Mark Lundstrom is the Don and Carol Scifres Distinguished Professor of Electrical and Computer Engineering at Purdue University where he also serves as Principal Advisor on Microelectronics to the Executive Vice President for Strategic Initiatives. He also currently sits on the Executive Committee of the American Semiconductor Academy. During 2020, he served as Acting Dean for Purdue’s college of Engineering, the largest graduate program in the U.S. to be ranked in the top 5 and the largest undergraduate program in the top 10.
Lundstrom began his career as an integrated circuit process development and manufacturing engineer and has been at Purdue since 1980 where his research and teaching have focused on electronic and thermal transport in semiconductor devices. He is known best for his groundbreaking work on nanoscale transistors, which supported the design and manufacturing of transistors at the 10 nanometer length scale. Beginning in 1995, before the term `cloud computing’ entered the vocabulary. Lundstrom founded nanoHUB (https://nanohub.org/), which for the past 25 years has offered online access to sophisticated electronic device simulation tools. The nanoHUB was also one of the very first to offer open-content educational resources, and it now serves a global community of more than two million annually.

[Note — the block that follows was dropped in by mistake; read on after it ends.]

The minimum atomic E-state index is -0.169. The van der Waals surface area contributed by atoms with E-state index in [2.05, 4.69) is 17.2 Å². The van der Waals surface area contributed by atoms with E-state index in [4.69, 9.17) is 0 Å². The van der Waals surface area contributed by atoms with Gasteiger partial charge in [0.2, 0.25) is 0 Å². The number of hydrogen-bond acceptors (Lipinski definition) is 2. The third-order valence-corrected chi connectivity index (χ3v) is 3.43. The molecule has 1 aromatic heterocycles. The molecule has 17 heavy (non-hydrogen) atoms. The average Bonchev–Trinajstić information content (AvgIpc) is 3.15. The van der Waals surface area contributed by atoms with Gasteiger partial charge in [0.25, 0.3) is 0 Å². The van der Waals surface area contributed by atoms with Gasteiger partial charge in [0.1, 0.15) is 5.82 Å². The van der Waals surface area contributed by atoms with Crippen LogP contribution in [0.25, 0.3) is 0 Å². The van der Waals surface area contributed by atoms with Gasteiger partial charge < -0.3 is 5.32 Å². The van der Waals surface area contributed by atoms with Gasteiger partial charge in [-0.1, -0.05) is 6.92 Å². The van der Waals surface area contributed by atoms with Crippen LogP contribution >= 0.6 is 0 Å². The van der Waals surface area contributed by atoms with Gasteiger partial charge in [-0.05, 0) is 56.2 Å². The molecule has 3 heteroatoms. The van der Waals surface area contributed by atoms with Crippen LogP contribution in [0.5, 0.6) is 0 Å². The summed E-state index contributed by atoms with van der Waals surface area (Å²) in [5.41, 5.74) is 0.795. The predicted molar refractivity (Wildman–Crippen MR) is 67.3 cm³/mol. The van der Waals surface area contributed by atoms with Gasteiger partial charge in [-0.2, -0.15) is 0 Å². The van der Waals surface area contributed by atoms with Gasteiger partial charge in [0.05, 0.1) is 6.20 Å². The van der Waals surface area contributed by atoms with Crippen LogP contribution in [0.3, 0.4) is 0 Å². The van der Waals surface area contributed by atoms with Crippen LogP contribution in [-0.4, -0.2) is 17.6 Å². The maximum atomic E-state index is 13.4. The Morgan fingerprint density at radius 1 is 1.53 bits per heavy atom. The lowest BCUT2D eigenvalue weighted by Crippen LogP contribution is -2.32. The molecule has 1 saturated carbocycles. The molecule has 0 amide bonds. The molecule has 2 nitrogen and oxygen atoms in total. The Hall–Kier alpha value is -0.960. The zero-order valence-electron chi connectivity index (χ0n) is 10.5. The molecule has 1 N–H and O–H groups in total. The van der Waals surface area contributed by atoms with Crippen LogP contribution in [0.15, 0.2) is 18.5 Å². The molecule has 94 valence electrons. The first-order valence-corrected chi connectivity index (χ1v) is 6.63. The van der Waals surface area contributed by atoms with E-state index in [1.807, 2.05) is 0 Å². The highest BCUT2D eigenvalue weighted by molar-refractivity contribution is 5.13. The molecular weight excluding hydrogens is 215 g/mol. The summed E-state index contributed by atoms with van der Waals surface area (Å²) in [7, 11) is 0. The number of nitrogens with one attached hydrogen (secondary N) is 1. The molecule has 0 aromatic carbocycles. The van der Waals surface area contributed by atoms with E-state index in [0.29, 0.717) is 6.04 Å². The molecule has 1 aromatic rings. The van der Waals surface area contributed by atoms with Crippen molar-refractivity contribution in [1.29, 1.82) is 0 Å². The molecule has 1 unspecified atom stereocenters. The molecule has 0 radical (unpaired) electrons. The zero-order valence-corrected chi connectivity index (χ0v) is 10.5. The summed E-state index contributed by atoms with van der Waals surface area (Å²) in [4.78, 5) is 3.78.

Lundstrom has received several recognitions for his career contributions to microelectronics including the Semiconductor Industry Association’s University Researcher Award (2005) and election to the U.S. National Academy of Engineering for “For leadership in microelectronics and nanoelectronics through research, innovative education, and unique applications of cyberinfrastructure” (2009).
Seventy-five years after the invention of the transistor, semiconductor chips with billions of transistors are everywhere. They transformed the 20th century by enabling satellite communication, the Internet, weather prediction, smart phones, and much more. Still far from a mature technology, a new era of semiconductor technology is just beginning, and its impact on the 21st century will be even greater than its transformative impact on the 20th century.